Regular time away, social events key to better mental health, reveals study
While physical health was obviously in the spotlight as COVID raged, one of the unseen negative effects experienced by many during the pandemic was a decline in mental health.
Many workers reported feelings of burnout and anxiety as lockdowns dragged on, forcing many to retreat to their homes for long periods, often without any company.
Wellness advocates suddenly advocated for many potential treatments for these effects, such as mindfulness, internet-based cognitive behavioural therapy (ICBT), among other new ideas but what if the answer to many stress-related problems was as simple as taking a break?
“To maintain or improve wellbeing and performance, employees need work breaks to recover from work,” says researcher Zhanna Lyubykh, assistant professor of management and organization studies at the Beedie School of Business, and one of the authors of the Role of work breaks in wellbeing and performance: A systematic review and future research agenda report, based on a systematic review of 83 studies.
“Organizations can help by introducing unstructured break periods that allow employees to take breaks as needed,” says Lyubykh. “Studies show that employees who can choose when they take their breaks experience less stress compared to workplaces that have an overly rigid work break schedule.”
What works best
But the length of time or frequency of breaks appears to matter less compared to how employees spend their time while on break.
For example, engaging in physical exercise during a work break may lead to increased wellbeing, especially for knowledge workers. Also, taking a nap can improve task performance and physical wellbeing, found the study.
Unfortunately for some, the job is what causes a lot of that stress. For 41 per cent of Australians, work is the main cause of anxiety, according to Indeed.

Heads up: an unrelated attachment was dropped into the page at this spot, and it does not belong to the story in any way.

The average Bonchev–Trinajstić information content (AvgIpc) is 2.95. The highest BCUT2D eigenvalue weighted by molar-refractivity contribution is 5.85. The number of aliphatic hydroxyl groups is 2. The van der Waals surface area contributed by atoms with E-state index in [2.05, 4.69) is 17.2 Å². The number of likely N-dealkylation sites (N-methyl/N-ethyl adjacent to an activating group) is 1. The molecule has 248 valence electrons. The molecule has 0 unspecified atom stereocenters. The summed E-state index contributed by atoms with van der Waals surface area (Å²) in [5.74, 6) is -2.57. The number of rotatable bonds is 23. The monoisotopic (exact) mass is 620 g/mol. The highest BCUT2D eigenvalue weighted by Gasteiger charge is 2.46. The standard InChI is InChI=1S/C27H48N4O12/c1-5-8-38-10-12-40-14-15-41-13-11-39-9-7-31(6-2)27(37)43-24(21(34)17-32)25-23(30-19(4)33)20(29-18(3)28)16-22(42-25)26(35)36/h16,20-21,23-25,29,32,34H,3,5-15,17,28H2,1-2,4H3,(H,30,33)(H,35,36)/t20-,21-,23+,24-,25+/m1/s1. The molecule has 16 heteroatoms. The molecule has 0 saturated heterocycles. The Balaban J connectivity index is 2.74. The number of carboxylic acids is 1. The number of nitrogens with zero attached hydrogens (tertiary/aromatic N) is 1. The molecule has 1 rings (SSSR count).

And while we have all been miserable at work from time to time, for 22 per cent that feeling is prolonged for five or more consecutive months, indicating it’s a long-term issue.
Employers bear the brunt of trying to figure out a way to help.
“There are no quick fixes for managing mental health issues in the workplace, but you do have to make sure, at a minimum, that you have a good EAP [employee assistance program] service in place that is well communicated to staff,” says Chris Lamb who spent more than 11 years as Lendlease’s Global Head of Organisational Development and is now Deputy Commissioner at the New South Wales (NSW) Public Service Commission.
Make work fun
Thirty-nine per cent of workers in U.K. wish that their employer scheduled more work socials — such as a team-building excursion, after-work drinks or a catered lunch, according to a survey by Just Eat for Business.
And these events are important because:
- 54 per cent of workers feel they are crucial for building strong peer relationships and fostering a positive work environment.
- 46 per cent of workers primarily enjoy these events for the opportunity to socialize with their colleagues in a non-professional setting.
- 37 per cent enjoy the downtime from work and to relax and have fun.
- 37 per cent appreciate the free food and drinks provided.
- 25 per cent like the social event to finish the workday earlier.
“It’s no secret that work socials are a great way for colleagues to build connections and break the ice but it’s possible that employers don’t realize just how crucial they are for fostering a friendly work environment,” says Mark Ephgrave, managing director at Just Eat for Business.
“Improving company culture has been a key focal point for many over the last two years, and providing regular opportunities to socialize — such as a catered-for lunch or after-work dinner — is an easy way to promote socialization in a positive and professional context.”
If things don’t improve, businesses risk a great exodus of talent as workers leave for greener pastures.
And a new report shows that millennials are the biggest potential cohort who want out.
The Millennial Misery Report found that although the 25- to 34-year-old workers wellbeing scores sit at similar levels to other age groups around New Zealand, their overall wellbeing score has plummeted nine percentage points since 2021, by far the greatest decrease in wellbeing than any other age group.
Employers who recognize the needs of this age demographic and develop programs that fit with their needs will see the biggest return on employee investment.
“The way millennials show up to work is, work is work, it’s a thing that they do,” says Jane Kennelly, general manager at Skills Consulting Group. “Supporting wellbeing comes from understanding what is important to employees and being aware how they change. There’s no doubt that millennials are quite interested in purpose, value, and community.”